Parasites make up one of the most diverse and ecologically important groups of animals on Earth, but a third of its species is at risk of extinction over the next 50 years and research on them is relatively sparse.
Faced with this situation, an international team of scientists has just published a special volume in the journal Biological Conservation, a kind of “foundational launch” of the discipline “parasite conservation biology “, which brings together some of the most famous parasitologists in the world. The work includes various studies on its conservation and a main study detailing an ambitious plan of twelve goals to be developed over the next decade.
One of the participants in this special volume is Jorge Doña, a Marie Curie researcher from the Department of Zoology at the University of Granada (UGR) and the University of Illinois at Urbana-Champaign. Doña explains that “for decades ecologists have drawn attention to the urgency to understand the ecological role of parasites and protect as many species as possible from extinction ”. However, most animal conservation efforts exclude, ignore, or regard parasites as a problem: an animal is protected, but related parasites are removed before studying the parasite-host interaction.
An example of the relevance of parasites for the stability of ecosystems occurs with fish populations threatened with extinction, the Salvelinus leucomaenis japonicus. In the area they inhabit, there are parasites that affect crickets and grasshoppers and, when these insects are infected by the parasites, increases the probability by 20 that they jump into streams and the fish can devour them. Crickets and grasshoppers account for 60% of the food for these endangered fish.
This special volume includes a work led by Doña with Kevin Johnson from the University of Illinois (USA). In this work, methodologies of coevolutionary biology of symbionts have been integrated with the conservation perspective, in order to improve estimates of the probability of extinction of these species.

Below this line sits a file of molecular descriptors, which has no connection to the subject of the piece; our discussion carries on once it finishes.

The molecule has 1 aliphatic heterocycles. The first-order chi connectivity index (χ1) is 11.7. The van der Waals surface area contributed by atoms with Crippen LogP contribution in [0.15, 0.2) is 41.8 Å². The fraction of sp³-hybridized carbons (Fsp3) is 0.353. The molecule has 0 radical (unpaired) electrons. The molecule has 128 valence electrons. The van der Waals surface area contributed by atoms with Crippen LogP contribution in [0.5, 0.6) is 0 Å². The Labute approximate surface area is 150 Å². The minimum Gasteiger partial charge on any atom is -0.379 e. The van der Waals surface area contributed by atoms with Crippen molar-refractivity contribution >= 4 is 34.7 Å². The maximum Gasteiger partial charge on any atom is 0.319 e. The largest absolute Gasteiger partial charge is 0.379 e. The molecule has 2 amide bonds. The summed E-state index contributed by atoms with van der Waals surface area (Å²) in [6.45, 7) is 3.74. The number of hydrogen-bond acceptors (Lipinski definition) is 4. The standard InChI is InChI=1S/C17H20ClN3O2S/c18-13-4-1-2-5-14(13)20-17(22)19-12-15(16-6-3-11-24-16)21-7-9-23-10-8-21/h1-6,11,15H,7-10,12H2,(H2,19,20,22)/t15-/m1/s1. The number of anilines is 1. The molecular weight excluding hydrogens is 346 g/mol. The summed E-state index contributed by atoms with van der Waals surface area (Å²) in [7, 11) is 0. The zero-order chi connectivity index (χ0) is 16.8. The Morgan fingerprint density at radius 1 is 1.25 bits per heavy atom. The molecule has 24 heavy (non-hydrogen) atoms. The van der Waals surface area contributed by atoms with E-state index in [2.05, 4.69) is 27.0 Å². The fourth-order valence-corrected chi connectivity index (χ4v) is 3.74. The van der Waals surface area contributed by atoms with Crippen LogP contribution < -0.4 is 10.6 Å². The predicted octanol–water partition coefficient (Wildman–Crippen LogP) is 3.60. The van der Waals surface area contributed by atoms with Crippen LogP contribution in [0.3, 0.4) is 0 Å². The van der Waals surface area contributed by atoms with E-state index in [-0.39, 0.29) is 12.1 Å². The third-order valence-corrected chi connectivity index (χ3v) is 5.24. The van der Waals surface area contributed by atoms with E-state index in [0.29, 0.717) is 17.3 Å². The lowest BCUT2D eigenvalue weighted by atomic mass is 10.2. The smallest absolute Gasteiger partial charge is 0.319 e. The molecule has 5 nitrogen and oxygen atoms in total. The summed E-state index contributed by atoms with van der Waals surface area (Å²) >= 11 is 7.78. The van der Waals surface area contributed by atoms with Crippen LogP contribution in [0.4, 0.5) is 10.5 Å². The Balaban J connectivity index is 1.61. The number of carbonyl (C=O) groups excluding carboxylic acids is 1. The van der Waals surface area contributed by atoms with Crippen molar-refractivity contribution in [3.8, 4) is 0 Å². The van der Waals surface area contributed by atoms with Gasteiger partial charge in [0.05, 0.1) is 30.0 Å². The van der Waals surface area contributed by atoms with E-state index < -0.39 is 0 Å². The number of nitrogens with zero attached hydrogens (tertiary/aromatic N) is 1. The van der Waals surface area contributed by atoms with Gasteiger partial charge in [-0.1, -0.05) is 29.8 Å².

“In particular, in this work, we propose a new variable, the cofylogenetic extinction rate, which uses data from cofylogenetic analysis based on macroevolutionary events and which serves to obtain an estimate of the extinction probability of symbiotic organisms. Finally, we propose possible ways to develop this approach in order, in this way, to continue with the integration of coevolutionary biology and conservation biology ”, points out the researcher.
The “Global Plan” of the special volume, led by Skylar Hopkins, from North Carolina State University, (USA) and Colin Carlson from Georgetown University, (USA) and in which Doña participates, raises twelve goals for the next decade. These are divided into four categories: data collection and synthesis; risk prioritization and measurement; conservation practice and education. Following this plan, changes in protocols for parasite conservation, conservation assessments for individual species, and increased capacity of organizations for parasite research and conservation may be seen.
“Thousands or millions of parasites could be negatively affected by global change and these losses could have cascades of consequences for the function and stability of ecosystems. However, it is not yet possible to fully quantify or address these issues given the existing data gap. In particular, most species of parasites have not yet been discovered or are not described, and of those known, very few have well-studied distributions or population sizes, ”explains Hopkins.
“And species have no name, we cannot conserve them”Carlson notes. In fact, one of the objectives that the work raises is to get to describe 50% of the total of these species.